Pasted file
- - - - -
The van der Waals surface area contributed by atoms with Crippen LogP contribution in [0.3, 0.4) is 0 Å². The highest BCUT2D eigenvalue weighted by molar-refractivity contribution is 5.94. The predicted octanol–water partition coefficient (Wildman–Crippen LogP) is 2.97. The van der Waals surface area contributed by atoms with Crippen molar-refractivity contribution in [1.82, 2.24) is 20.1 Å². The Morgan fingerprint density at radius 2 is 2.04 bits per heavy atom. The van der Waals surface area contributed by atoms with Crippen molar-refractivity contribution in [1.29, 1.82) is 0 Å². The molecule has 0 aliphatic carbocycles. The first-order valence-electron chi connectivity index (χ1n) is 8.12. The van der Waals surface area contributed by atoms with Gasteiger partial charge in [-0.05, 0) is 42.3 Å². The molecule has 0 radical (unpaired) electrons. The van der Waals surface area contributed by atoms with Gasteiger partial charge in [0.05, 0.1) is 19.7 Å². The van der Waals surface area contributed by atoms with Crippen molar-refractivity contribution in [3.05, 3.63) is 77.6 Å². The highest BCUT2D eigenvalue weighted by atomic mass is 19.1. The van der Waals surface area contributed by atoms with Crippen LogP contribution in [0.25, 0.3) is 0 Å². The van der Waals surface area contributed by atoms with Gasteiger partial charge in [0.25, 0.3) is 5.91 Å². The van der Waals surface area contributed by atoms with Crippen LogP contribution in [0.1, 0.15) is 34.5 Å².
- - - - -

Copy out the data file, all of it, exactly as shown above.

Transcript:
The van der Waals surface area contributed by atoms with Crippen LogP contribution in [0.3, 0.4) is 0 Å². The highest BCUT2D eigenvalue weighted by molar-refractivity contribution is 5.94. The predicted octanol–water partition coefficient (Wildman–Crippen LogP) is 2.97. The van der Waals surface area contributed by atoms with Crippen molar-refractivity contribution in [1.82, 2.24) is 20.1 Å². The Morgan fingerprint density at radius 2 is 2.04 bits per heavy atom. The van der Waals surface area contributed by atoms with Crippen molar-refractivity contribution in [1.29, 1.82) is 0 Å². The molecule has 0 aliphatic carbocycles. The first-order valence-electron chi connectivity index (χ1n) is 8.12. The van der Waals surface area contributed by atoms with Gasteiger partial charge in [-0.05, 0) is 42.3 Å². The molecule has 0 radical (unpaired) electrons. The van der Waals surface area contributed by atoms with Gasteiger partial charge in [0.05, 0.1) is 19.7 Å². The van der Waals surface area contributed by atoms with Crippen molar-refractivity contribution in [3.05, 3.63) is 77.6 Å². The highest BCUT2D eigenvalue weighted by atomic mass is 19.1. The van der Waals surface area contributed by atoms with Crippen LogP contribution in [0.25, 0.3) is 0 Å². The van der Waals surface area contributed by atoms with Gasteiger partial charge in [0.25, 0.3) is 5.91 Å². The van der Waals surface area contributed by atoms with Crippen LogP contribution in [0.1, 0.15) is 34.5 Å².